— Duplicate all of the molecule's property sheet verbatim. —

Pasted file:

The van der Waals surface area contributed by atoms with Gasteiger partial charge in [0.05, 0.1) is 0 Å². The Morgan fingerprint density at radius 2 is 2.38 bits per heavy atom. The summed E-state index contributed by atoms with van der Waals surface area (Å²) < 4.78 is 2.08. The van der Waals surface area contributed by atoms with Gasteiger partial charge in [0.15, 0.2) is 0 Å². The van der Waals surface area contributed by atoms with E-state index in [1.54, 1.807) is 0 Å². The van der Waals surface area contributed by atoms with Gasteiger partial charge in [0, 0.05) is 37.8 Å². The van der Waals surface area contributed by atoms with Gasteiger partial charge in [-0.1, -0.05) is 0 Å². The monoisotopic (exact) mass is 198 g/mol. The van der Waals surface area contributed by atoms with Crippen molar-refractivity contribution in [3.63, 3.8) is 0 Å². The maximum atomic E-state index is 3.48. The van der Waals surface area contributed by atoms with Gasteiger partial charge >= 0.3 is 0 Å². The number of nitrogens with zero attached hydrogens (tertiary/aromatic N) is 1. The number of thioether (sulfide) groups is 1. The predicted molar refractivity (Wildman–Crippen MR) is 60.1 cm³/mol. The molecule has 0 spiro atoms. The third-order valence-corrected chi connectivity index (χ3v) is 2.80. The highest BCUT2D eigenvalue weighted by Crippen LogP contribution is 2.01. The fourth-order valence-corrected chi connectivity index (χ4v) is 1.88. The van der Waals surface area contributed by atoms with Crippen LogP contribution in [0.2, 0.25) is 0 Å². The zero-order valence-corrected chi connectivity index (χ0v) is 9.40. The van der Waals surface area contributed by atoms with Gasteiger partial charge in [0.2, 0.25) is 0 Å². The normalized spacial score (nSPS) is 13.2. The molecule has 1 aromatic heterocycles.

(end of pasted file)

The van der Waals surface area contributed by atoms with Gasteiger partial charge in [0.05, 0.1) is 0 Å². The Morgan fingerprint density at radius 2 is 2.38 bits per heavy atom. The summed E-state index contributed by atoms with van der Waals surface area (Å²) < 4.78 is 2.08. The van der Waals surface area contributed by atoms with Gasteiger partial charge in [0.15, 0.2) is 0 Å². The van der Waals surface area contributed by atoms with E-state index in [1.54, 1.807) is 0 Å². The van der Waals surface area contributed by atoms with Gasteiger partial charge in [0, 0.05) is 37.8 Å². The van der Waals surface area contributed by atoms with Gasteiger partial charge in [-0.1, -0.05) is 0 Å². The monoisotopic (exact) mass is 198 g/mol. The van der Waals surface area contributed by atoms with Crippen molar-refractivity contribution in [3.63, 3.8) is 0 Å². The maximum atomic E-state index is 3.48. The van der Waals surface area contributed by atoms with Gasteiger partial charge >= 0.3 is 0 Å². The number of nitrogens with zero attached hydrogens (tertiary/aromatic N) is 1. The number of thioether (sulfide) groups is 1. The predicted molar refractivity (Wildman–Crippen MR) is 60.1 cm³/mol. The molecule has 0 spiro atoms. The third-order valence-corrected chi connectivity index (χ3v) is 2.80. The highest BCUT2D eigenvalue weighted by Crippen LogP contribution is 2.01. The fourth-order valence-corrected chi connectivity index (χ4v) is 1.88. The van der Waals surface area contributed by atoms with Crippen LogP contribution in [0.2, 0.25) is 0 Å². The zero-order valence-corrected chi connectivity index (χ0v) is 9.40. The van der Waals surface area contributed by atoms with Gasteiger partial charge in [0.2, 0.25) is 0 Å². The normalized spacial score (nSPS) is 13.2. The molecule has 1 aromatic heterocycles.